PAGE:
Mandatory helmets aren’t the only reason Brisbane’s CityCycle is barely used. It goes out of its way to deter users.
I was in Brisbane again over the weekend and took a particular interest in the state of Brisbane’s languishing bikeshare program, CityCycle.
This was a promising opportunity for CityCycle. It was a long weekend, the weather was mild, and the 2012 Brisbane Festival finished up on Saturday night.
In the afternoon the city was alive with thousands of TATs (Teens & Twenties) on their way to Parklife in the Botanical Gardens. There was a spectacular fireworks performance, Riverfire, on Saturday night.
I was in the city centre and Southbank on Friday night, Saturday and Sunday morning. I spent a lot of time walking and looked closely at 15 bike stations during the course of my wanderings.
All but one of those stations had at least two bikes with bright yellow CityCycle helmets attached and available for hirers to use at no additional cost (see exhibit).
However in all that time I only saw two cyclists – a couple of thirty somethings – using the bikes. They were wearing the yellow helmets but cycling uncertainly on the footpath, even though at the time (10 am Sunday) there were relatively few cars around.
I don’t think there’s any doubt getting access to a helmet is a factor holding CityCycle back. Although helmets are available at many stations, some riders are bound to be deterred by the possibility of catching nits.
Another constraint is inexperienced cyclists are nervous about mixing it with traffic. But they’re not the only things holding CityCycle back, as I soon discovered.
I went to hire a bike on Saturday morning for the purposes of research, having decided I was prepared to chance any hygiene risks with the yellow helmets. I was staggered to discover, though, that I couldn’t hire a bike on the spot – I needed to be a registered subscriber!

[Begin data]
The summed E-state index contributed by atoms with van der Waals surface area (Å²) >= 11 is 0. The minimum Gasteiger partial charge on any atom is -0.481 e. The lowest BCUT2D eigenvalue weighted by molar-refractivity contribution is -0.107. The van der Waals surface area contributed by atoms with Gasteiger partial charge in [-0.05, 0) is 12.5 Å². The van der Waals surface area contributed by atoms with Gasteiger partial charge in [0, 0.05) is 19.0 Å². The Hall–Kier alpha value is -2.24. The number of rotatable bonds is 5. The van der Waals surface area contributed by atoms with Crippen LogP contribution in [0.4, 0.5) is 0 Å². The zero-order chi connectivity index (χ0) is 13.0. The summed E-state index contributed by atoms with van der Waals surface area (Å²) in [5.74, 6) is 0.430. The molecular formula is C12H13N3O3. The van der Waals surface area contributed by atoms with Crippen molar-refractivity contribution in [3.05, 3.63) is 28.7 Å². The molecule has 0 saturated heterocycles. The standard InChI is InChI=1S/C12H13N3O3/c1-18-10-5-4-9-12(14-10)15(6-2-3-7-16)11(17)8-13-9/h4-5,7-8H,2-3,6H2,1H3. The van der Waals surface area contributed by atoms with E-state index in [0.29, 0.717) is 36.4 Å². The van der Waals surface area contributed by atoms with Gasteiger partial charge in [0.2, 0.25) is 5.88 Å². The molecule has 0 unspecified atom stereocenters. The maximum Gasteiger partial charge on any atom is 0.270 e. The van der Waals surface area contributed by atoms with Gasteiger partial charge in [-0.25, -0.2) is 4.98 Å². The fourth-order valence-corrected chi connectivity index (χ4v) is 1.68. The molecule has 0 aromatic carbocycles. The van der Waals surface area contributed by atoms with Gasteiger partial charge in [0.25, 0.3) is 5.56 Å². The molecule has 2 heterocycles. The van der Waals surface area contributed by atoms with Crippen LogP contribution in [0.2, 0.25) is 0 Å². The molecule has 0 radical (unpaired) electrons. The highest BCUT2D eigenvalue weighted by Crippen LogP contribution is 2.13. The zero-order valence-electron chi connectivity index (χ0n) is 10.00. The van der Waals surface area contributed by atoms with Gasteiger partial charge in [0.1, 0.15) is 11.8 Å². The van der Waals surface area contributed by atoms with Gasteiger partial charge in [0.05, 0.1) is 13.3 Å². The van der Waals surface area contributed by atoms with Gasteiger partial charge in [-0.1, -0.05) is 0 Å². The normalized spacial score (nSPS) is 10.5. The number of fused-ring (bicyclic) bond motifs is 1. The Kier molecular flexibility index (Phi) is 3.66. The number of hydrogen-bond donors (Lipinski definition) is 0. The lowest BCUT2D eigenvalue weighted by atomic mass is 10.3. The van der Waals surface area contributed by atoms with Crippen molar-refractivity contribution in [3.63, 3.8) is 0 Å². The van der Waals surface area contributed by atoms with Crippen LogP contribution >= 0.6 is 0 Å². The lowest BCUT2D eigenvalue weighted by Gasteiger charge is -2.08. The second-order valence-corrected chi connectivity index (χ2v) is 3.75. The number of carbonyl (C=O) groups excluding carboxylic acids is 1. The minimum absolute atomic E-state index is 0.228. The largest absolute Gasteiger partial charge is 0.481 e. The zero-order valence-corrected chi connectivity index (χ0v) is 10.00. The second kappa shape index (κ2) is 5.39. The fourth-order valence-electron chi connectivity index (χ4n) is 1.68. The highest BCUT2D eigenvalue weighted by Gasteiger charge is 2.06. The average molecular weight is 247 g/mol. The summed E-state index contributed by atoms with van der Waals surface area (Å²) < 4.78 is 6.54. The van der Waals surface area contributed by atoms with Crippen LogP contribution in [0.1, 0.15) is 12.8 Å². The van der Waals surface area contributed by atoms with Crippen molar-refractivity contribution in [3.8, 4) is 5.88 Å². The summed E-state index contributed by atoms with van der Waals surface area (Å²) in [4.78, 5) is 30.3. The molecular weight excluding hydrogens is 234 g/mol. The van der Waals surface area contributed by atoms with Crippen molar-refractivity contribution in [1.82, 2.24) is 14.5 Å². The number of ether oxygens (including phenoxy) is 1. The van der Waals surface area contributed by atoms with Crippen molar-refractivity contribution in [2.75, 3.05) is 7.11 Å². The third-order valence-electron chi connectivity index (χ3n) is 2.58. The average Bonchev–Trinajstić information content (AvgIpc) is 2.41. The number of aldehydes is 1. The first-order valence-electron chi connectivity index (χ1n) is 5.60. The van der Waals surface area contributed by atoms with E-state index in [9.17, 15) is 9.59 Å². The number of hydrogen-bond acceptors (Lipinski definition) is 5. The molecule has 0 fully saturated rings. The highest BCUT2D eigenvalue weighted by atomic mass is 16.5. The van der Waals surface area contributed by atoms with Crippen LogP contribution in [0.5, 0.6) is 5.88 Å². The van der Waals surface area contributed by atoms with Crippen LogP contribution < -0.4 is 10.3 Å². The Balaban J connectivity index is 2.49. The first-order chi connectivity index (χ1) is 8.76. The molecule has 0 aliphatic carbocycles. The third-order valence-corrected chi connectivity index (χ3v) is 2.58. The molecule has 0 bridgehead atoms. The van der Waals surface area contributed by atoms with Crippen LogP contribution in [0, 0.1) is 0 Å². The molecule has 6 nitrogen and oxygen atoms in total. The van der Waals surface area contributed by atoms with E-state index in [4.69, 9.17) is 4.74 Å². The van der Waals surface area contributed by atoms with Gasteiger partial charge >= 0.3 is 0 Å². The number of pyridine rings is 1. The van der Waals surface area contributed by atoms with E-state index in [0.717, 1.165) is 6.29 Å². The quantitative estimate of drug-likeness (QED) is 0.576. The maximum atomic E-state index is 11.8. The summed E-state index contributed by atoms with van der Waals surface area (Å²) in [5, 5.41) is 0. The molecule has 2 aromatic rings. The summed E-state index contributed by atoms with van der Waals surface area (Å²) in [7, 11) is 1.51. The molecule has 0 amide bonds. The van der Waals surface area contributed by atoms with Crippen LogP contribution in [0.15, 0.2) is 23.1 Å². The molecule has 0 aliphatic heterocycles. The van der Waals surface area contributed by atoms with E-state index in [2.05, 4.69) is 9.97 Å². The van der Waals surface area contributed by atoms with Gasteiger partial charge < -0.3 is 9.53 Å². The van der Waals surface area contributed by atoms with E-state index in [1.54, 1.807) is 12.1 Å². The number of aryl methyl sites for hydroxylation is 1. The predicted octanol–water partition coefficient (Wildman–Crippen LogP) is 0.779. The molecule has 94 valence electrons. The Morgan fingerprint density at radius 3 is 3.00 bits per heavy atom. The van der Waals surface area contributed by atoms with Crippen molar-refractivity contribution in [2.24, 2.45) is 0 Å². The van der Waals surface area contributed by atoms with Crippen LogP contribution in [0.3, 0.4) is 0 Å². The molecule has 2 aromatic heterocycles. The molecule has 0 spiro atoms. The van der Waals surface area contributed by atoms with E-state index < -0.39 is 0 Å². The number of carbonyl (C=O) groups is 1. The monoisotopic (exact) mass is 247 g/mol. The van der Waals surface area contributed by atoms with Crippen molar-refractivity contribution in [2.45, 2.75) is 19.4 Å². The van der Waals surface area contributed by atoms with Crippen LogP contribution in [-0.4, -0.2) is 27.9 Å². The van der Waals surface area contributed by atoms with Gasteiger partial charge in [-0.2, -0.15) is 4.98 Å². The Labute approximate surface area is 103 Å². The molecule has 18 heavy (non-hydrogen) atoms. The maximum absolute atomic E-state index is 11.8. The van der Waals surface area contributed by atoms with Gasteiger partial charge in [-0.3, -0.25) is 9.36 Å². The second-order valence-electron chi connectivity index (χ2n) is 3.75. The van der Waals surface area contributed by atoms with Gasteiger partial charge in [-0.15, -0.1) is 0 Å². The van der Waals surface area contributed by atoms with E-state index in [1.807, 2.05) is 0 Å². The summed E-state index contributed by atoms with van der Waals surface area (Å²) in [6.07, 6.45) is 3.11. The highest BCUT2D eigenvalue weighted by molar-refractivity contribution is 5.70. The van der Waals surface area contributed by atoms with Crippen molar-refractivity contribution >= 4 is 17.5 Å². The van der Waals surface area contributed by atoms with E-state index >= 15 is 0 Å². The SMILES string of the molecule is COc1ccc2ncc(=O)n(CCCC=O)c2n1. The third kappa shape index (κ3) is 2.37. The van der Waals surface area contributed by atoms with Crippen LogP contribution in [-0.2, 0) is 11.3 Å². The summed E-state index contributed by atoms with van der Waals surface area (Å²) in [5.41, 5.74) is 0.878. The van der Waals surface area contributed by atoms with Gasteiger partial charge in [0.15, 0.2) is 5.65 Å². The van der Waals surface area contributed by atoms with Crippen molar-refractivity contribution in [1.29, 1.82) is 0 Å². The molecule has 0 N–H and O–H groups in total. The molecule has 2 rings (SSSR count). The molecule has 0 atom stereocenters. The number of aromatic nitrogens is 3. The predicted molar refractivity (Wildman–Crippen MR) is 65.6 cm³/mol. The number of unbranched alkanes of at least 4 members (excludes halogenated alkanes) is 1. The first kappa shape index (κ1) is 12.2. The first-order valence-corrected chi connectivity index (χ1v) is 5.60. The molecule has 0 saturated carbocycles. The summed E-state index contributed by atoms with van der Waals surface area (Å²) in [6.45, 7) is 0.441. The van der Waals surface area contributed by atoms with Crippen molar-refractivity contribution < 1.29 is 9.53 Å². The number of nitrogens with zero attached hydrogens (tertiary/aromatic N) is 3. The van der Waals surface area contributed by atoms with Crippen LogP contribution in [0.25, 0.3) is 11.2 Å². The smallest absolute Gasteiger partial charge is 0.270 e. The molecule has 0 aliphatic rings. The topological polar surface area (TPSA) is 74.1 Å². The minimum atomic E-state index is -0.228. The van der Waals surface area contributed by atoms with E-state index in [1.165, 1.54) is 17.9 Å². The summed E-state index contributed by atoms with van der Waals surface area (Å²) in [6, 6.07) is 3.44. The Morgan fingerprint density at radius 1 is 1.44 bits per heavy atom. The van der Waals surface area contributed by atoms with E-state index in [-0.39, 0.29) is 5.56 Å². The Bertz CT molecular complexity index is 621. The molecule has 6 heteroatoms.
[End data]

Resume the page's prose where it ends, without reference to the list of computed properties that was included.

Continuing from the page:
I couldn’t just swipe my credit card at the kiosk to subscribe. Subscriptions must be done beforehand, either on-line, by telephone or at distribution points like libraries. In other words, there’s no possibility of spontaneous use by first-timers.
That’s got to be a cold shower for visitors and any locals who decide on the spur of the moment they want to give CityCycle a go. I doubt I was the first to give up.
Deterrents like the mandatory helmet law and limited bicycle infrastructure are unlikely to be addressed in the short term. But other bike schemes don’t have this sort of administrative hurdle. It shouldn’t have happened but it should be addressed straight away.
Like Melbourne Bikeshare, this strikes me as a scheme which was set up without, or despite, sensible evaluation and planning processes. It seems the objective was just to get a bikeshare scheme; but no one cared if it actually worked. Worse, it’s almost as if CityCycle was designed to fail.
That’s my personal experience. I’m keen to read a new research paper examining CityCycle that’s just been published – the abstract seems to be consistent with my conclusion. I’ll look at it in detail shortly.